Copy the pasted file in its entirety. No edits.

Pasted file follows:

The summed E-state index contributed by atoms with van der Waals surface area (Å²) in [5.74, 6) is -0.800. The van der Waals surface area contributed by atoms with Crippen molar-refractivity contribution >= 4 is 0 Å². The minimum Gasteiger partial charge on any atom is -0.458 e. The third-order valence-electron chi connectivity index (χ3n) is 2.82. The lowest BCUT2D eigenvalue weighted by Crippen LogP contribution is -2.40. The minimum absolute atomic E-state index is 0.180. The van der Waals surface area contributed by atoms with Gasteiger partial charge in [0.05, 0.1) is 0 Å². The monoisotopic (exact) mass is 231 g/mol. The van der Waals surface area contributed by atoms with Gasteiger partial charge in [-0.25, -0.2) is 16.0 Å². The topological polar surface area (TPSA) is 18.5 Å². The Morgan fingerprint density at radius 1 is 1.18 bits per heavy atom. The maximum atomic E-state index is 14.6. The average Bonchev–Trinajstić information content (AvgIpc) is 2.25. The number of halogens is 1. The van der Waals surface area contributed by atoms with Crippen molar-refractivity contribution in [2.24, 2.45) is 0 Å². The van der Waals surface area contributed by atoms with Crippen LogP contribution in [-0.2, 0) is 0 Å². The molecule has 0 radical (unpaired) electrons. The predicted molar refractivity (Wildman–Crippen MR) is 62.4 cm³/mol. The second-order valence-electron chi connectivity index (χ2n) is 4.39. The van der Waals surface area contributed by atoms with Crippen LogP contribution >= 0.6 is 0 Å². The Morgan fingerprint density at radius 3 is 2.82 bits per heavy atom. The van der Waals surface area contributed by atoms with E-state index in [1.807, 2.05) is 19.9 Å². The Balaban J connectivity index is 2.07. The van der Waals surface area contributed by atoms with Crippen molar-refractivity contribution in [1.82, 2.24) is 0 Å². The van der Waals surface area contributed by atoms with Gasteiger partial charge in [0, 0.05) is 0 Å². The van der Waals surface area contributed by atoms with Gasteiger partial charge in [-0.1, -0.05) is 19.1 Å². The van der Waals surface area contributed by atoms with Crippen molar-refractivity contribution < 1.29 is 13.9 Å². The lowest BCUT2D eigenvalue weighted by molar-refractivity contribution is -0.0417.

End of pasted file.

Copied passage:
The summed E-state index contributed by atoms with van der Waals surface area (Å²) in [5.74, 6) is -0.800. The van der Waals surface area contributed by atoms with Crippen molar-refractivity contribution >= 4 is 0 Å². The minimum Gasteiger partial charge on any atom is -0.458 e. The third-order valence-electron chi connectivity index (χ3n) is 2.82. The lowest BCUT2D eigenvalue weighted by Crippen LogP contribution is -2.40. The minimum absolute atomic E-state index is 0.180. The van der Waals surface area contributed by atoms with Gasteiger partial charge in [0.05, 0.1) is 0 Å². The monoisotopic (exact) mass is 231 g/mol. The van der Waals surface area contributed by atoms with Gasteiger partial charge in [-0.25, -0.2) is 16.0 Å². The topological polar surface area (TPSA) is 18.5 Å². The Morgan fingerprint density at radius 1 is 1.18 bits per heavy atom. The maximum atomic E-state index is 14.6. The average Bonchev–Trinajstić information content (AvgIpc) is 2.25. The number of halogens is 1. The van der Waals surface area contributed by atoms with Crippen molar-refractivity contribution in [2.24, 2.45) is 0 Å². The van der Waals surface area contributed by atoms with Crippen LogP contribution in [-0.2, 0) is 0 Å². The molecule has 0 radical (unpaired) electrons. The predicted molar refractivity (Wildman–Crippen MR) is 62.4 cm³/mol. The second-order valence-electron chi connectivity index (χ2n) is 4.39. The van der Waals surface area contributed by atoms with Crippen LogP contribution >= 0.6 is 0 Å². The Morgan fingerprint density at radius 3 is 2.82 bits per heavy atom. The van der Waals surface area contributed by atoms with E-state index in [1.807, 2.05) is 19.9 Å². The Balaban J connectivity index is 2.07. The van der Waals surface area contributed by atoms with Crippen molar-refractivity contribution in [1.82, 2.24) is 0 Å². The van der Waals surface area contributed by atoms with Gasteiger partial charge in [0, 0.05) is 0 Å². The van der Waals surface area contributed by atoms with Gasteiger partial charge in [-0.1, -0.05) is 19.1 Å². The van der Waals surface area contributed by atoms with Crippen molar-refractivity contribution < 1.29 is 13.9 Å². The lowest BCUT2D eigenvalue weighted by molar-refractivity contribution is -0.0417.